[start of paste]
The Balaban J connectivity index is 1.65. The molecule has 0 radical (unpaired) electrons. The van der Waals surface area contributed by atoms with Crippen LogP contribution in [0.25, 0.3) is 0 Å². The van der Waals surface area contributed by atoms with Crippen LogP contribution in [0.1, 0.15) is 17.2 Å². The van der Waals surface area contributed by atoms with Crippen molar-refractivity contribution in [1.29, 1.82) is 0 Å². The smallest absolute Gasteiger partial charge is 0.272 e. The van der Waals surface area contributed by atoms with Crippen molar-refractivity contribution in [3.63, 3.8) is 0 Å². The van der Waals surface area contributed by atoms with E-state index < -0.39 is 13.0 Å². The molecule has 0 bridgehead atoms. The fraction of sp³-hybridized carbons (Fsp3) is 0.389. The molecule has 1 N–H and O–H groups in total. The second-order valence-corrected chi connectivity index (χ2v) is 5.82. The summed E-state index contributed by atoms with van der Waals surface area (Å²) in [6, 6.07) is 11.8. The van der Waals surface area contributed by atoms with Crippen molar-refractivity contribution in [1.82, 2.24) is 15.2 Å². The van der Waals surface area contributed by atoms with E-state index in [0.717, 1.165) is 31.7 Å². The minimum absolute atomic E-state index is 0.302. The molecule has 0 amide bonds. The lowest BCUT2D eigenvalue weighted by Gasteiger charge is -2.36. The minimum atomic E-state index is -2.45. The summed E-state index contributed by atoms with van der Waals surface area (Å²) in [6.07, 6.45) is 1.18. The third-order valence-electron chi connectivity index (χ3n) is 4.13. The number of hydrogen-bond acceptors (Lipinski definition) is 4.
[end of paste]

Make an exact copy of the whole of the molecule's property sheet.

The Balaban J connectivity index is 1.65. The molecule has 0 radical (unpaired) electrons. The van der Waals surface area contributed by atoms with Crippen LogP contribution in [0.25, 0.3) is 0 Å². The van der Waals surface area contributed by atoms with Crippen LogP contribution in [0.1, 0.15) is 17.2 Å². The van der Waals surface area contributed by atoms with Crippen molar-refractivity contribution in [1.29, 1.82) is 0 Å². The smallest absolute Gasteiger partial charge is 0.272 e. The van der Waals surface area contributed by atoms with Crippen molar-refractivity contribution in [3.63, 3.8) is 0 Å². The van der Waals surface area contributed by atoms with E-state index < -0.39 is 13.0 Å². The molecule has 0 bridgehead atoms. The fraction of sp³-hybridized carbons (Fsp3) is 0.389. The molecule has 1 N–H and O–H groups in total. The second-order valence-corrected chi connectivity index (χ2v) is 5.82. The summed E-state index contributed by atoms with van der Waals surface area (Å²) in [6, 6.07) is 11.8. The van der Waals surface area contributed by atoms with Crippen molar-refractivity contribution in [1.82, 2.24) is 15.2 Å². The van der Waals surface area contributed by atoms with E-state index in [0.717, 1.165) is 31.7 Å². The minimum absolute atomic E-state index is 0.302. The molecule has 0 amide bonds. The lowest BCUT2D eigenvalue weighted by Gasteiger charge is -2.36. The minimum atomic E-state index is -2.45. The summed E-state index contributed by atoms with van der Waals surface area (Å²) in [6.07, 6.45) is 1.18. The third-order valence-electron chi connectivity index (χ3n) is 4.13. The number of hydrogen-bond acceptors (Lipinski definition) is 4.